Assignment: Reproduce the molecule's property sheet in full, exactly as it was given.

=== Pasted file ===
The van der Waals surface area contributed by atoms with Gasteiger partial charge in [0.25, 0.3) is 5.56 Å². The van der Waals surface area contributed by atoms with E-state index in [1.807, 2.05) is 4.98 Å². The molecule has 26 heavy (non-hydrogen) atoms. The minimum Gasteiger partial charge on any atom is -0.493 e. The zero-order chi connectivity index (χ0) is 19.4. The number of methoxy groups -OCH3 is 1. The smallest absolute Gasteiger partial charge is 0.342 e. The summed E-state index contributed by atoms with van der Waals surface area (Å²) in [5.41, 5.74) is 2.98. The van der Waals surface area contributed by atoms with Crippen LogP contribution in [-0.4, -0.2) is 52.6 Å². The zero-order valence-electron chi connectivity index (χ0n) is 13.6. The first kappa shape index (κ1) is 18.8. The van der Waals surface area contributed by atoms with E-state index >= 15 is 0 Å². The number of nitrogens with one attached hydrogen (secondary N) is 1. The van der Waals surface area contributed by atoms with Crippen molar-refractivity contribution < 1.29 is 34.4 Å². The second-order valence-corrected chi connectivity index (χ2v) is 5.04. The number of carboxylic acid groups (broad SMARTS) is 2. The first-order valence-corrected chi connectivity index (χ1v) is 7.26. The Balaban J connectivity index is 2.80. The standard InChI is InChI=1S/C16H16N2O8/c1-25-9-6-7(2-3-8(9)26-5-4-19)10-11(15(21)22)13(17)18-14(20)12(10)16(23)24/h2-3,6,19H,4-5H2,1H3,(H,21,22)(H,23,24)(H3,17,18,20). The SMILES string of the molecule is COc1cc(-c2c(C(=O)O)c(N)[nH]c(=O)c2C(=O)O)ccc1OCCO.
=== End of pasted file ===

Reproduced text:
The van der Waals surface area contributed by atoms with Gasteiger partial charge in [0.25, 0.3) is 5.56 Å². The van der Waals surface area contributed by atoms with E-state index in [1.807, 2.05) is 4.98 Å². The molecule has 26 heavy (non-hydrogen) atoms. The minimum Gasteiger partial charge on any atom is -0.493 e. The zero-order chi connectivity index (χ0) is 19.4. The number of methoxy groups -OCH3 is 1. The smallest absolute Gasteiger partial charge is 0.342 e. The summed E-state index contributed by atoms with van der Waals surface area (Å²) in [5.41, 5.74) is 2.98. The van der Waals surface area contributed by atoms with Crippen LogP contribution in [-0.4, -0.2) is 52.6 Å². The zero-order valence-electron chi connectivity index (χ0n) is 13.6. The first kappa shape index (κ1) is 18.8. The van der Waals surface area contributed by atoms with E-state index >= 15 is 0 Å². The number of nitrogens with one attached hydrogen (secondary N) is 1. The van der Waals surface area contributed by atoms with Crippen molar-refractivity contribution < 1.29 is 34.4 Å². The second-order valence-corrected chi connectivity index (χ2v) is 5.04. The number of carboxylic acid groups (broad SMARTS) is 2. The first-order valence-corrected chi connectivity index (χ1v) is 7.26. The Balaban J connectivity index is 2.80. The standard InChI is InChI=1S/C16H16N2O8/c1-25-9-6-7(2-3-8(9)26-5-4-19)10-11(15(21)22)13(17)18-14(20)12(10)16(23)24/h2-3,6,19H,4-5H2,1H3,(H,21,22)(H,23,24)(H3,17,18,20). The SMILES string of the molecule is COc1cc(-c2c(C(=O)O)c(N)[nH]c(=O)c2C(=O)O)ccc1OCCO.